Next, return all the peaches to the pot and add 3 cups sugar (if I followed the actual recipe it would be 8 cups of sugar – way too much for us), 1/4 tsp. almond extract, 1/8 tsp. nutmeg and 1/2 tsp. cinnamon (these spices are not in the original recipe). Stir until the sugar dissolves, bring to a gentle boil and simmer until thickened to the desired consistency. Since I use much less sugar than called for, my butter doesn’t thicken up as much, but it holds together fairly well when chilled. It isn’t runny, but isn’t smooth and buttery textured either. The last step is to process it in a water bath for 10 minutes (for pints). The most time consuming step is letting it cook down to consistency.

Next came canning peach slices. If you have read some of the other posts, you know by now that we use minimal sugar.

The Ball Complete Book of Home Preserving has a great table that shows how to make ultra light syrup for canning fruit. I didn’t use quite as much as it calls for, but almost.  5 cups of water and 1/3 cup of sugar – we did 5 times this much.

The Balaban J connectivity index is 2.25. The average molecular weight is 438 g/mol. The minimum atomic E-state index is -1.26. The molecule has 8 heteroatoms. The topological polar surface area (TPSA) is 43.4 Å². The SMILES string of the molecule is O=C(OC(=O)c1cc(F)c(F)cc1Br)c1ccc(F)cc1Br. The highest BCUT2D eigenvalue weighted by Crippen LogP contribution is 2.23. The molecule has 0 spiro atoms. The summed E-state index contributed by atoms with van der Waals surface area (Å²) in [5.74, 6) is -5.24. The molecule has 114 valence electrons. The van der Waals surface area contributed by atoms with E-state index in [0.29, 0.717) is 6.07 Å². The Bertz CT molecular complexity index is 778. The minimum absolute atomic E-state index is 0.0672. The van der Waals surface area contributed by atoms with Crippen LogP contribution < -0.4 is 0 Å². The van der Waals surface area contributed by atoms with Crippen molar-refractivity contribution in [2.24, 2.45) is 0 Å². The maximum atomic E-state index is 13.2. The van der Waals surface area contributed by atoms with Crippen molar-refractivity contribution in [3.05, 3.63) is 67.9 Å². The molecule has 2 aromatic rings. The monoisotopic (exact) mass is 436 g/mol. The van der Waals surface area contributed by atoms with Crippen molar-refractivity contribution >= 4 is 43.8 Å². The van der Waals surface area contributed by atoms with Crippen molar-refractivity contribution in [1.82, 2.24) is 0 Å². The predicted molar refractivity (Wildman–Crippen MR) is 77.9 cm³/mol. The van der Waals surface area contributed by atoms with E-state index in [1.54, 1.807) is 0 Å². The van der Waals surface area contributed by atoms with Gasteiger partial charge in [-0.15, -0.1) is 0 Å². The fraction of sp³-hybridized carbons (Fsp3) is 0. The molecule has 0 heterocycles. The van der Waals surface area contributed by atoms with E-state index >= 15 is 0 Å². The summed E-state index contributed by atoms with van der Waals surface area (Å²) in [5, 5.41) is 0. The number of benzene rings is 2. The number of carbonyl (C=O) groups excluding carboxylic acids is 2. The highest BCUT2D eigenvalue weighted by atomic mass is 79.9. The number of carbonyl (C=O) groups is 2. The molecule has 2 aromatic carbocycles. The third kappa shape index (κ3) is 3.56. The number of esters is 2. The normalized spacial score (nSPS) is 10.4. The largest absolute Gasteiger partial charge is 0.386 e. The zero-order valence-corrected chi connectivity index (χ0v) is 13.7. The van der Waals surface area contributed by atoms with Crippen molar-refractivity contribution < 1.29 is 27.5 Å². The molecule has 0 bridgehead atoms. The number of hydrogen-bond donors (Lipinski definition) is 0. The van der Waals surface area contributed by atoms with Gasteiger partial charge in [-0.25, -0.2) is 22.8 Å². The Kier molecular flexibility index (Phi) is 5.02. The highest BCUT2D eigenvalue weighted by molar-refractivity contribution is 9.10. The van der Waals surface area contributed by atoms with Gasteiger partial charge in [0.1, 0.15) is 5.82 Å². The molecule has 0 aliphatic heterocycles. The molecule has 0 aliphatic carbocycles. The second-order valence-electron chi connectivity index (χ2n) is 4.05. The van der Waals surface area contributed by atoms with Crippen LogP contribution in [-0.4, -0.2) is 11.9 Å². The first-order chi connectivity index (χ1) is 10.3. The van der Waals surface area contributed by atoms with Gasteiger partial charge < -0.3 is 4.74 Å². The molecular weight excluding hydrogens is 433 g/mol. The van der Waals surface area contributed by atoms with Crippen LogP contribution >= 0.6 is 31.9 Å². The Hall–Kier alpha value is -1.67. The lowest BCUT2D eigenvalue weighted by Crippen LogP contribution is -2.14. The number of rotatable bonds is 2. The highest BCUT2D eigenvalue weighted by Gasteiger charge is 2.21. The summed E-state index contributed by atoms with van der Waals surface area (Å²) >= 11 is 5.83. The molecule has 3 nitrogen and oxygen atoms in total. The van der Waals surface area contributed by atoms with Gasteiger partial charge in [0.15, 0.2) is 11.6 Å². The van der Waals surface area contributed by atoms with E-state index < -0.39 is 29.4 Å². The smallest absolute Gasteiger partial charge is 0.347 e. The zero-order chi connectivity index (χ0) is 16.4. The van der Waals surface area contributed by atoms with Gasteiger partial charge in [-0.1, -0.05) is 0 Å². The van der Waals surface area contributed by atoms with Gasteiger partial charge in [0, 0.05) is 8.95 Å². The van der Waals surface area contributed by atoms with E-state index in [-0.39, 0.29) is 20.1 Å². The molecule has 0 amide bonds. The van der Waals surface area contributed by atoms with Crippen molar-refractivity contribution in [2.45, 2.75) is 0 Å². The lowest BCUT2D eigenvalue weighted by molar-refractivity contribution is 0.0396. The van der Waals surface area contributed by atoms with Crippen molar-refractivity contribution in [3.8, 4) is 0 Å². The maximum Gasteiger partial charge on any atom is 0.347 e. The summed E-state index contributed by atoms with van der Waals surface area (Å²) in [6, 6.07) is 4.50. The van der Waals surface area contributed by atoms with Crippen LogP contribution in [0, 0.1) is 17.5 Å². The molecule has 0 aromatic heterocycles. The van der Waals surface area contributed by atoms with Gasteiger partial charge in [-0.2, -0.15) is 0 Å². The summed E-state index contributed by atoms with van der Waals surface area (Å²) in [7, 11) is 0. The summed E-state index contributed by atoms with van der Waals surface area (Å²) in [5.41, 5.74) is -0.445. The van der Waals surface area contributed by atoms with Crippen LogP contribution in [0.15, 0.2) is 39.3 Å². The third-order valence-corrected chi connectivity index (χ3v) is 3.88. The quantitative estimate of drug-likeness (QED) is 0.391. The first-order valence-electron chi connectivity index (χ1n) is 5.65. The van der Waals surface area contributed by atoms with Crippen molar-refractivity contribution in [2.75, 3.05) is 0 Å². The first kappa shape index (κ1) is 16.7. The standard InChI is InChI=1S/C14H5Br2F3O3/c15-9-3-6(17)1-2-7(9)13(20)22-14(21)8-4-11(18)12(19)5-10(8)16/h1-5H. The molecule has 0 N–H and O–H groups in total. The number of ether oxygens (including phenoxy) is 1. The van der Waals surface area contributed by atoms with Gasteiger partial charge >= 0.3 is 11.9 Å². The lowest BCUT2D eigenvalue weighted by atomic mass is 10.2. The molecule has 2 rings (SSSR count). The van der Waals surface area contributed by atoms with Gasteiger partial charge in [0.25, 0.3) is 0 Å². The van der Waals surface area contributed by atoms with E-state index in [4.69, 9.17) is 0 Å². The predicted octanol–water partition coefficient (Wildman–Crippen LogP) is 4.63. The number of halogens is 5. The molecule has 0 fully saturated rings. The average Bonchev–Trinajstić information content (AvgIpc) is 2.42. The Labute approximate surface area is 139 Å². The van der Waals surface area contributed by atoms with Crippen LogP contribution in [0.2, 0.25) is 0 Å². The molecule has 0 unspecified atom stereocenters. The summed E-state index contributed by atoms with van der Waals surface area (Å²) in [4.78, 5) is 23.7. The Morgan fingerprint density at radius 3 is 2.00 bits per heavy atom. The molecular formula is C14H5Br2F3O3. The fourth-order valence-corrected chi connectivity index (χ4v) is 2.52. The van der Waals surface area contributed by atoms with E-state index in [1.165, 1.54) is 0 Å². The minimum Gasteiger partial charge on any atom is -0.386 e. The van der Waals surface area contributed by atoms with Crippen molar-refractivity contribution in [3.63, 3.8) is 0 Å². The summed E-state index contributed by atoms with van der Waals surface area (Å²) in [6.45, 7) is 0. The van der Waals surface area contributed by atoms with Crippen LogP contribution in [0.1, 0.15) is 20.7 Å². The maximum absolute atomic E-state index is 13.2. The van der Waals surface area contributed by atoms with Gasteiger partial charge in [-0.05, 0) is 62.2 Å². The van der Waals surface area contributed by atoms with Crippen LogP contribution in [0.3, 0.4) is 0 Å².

The first step is to blanch the peaches to loosen the skin. Put the peaches in boiling water for 30 seconds to one minute then move them to a sink of cold water.

We added ice to the water in the sink to keep it cold.

Next skin the peaches……..
We blanched about a bushel and a half – enough to fill up the dish pan. We weren’t sure how many quarts this would make, so we stopped there for the first go round.

Slice them. Fill the jars with peaches, fill with syrup, wipe the rim, seat lids and rings and place in canner.

Our water bath canners hold seven quarts and we are using both of them. Round one goes well and uses a lot of the peaches. We have enough left for six more quarts. 

Shortly after we started the last batch, one of the jars broke so we got to fish out some floating peaches. It’s the one in the back that’s higher than the rest. We couldn’t find anything wrong, so it must have been a jar with a weak place. The bottom broke off all the way around in one piece.